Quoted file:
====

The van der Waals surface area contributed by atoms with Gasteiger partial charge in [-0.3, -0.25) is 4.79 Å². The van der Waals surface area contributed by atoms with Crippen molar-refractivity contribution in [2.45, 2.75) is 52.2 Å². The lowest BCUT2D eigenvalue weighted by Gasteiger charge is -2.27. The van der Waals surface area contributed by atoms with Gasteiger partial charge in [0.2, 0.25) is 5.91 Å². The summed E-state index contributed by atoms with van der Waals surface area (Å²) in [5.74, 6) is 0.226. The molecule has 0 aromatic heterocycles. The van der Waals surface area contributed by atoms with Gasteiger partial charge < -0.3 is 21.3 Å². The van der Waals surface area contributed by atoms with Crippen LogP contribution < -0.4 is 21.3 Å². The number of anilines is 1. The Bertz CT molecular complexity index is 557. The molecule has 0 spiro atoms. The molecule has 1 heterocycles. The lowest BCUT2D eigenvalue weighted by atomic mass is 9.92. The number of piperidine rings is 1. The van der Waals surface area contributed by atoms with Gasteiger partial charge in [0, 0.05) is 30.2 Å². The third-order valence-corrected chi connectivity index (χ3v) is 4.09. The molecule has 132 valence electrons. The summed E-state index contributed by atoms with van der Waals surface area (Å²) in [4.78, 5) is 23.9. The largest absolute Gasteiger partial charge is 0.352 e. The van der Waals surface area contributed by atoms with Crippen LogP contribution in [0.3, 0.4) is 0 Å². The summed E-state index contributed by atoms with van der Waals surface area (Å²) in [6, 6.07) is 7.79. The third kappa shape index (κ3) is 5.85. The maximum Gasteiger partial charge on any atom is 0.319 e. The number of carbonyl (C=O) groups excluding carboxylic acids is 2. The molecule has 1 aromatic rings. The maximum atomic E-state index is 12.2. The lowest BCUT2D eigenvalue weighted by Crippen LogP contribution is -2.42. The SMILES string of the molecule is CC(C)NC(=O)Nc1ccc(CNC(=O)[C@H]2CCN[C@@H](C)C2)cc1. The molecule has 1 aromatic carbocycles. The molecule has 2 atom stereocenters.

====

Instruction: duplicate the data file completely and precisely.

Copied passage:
The van der Waals surface area contributed by atoms with Gasteiger partial charge in [-0.3, -0.25) is 4.79 Å². The van der Waals surface area contributed by atoms with Crippen molar-refractivity contribution in [2.45, 2.75) is 52.2 Å². The lowest BCUT2D eigenvalue weighted by Gasteiger charge is -2.27. The van der Waals surface area contributed by atoms with Gasteiger partial charge in [0.2, 0.25) is 5.91 Å². The summed E-state index contributed by atoms with van der Waals surface area (Å²) in [5.74, 6) is 0.226. The molecule has 0 aromatic heterocycles. The van der Waals surface area contributed by atoms with Gasteiger partial charge < -0.3 is 21.3 Å². The van der Waals surface area contributed by atoms with Crippen LogP contribution < -0.4 is 21.3 Å². The number of anilines is 1. The Bertz CT molecular complexity index is 557. The molecule has 0 spiro atoms. The molecule has 1 heterocycles. The lowest BCUT2D eigenvalue weighted by atomic mass is 9.92. The number of piperidine rings is 1. The van der Waals surface area contributed by atoms with Gasteiger partial charge in [0, 0.05) is 30.2 Å². The third-order valence-corrected chi connectivity index (χ3v) is 4.09. The molecule has 132 valence electrons. The summed E-state index contributed by atoms with van der Waals surface area (Å²) in [4.78, 5) is 23.9. The largest absolute Gasteiger partial charge is 0.352 e. The van der Waals surface area contributed by atoms with Crippen LogP contribution in [0.3, 0.4) is 0 Å². The summed E-state index contributed by atoms with van der Waals surface area (Å²) in [6, 6.07) is 7.79. The third kappa shape index (κ3) is 5.85. The maximum Gasteiger partial charge on any atom is 0.319 e. The number of carbonyl (C=O) groups excluding carboxylic acids is 2. The molecule has 1 aromatic rings. The maximum atomic E-state index is 12.2. The lowest BCUT2D eigenvalue weighted by Crippen LogP contribution is -2.42. The SMILES string of the molecule is CC(C)NC(=O)Nc1ccc(CNC(=O)[C@H]2CCN[C@@H](C)C2)cc1. The molecule has 1 aromatic carbocycles. The molecule has 2 atom stereocenters.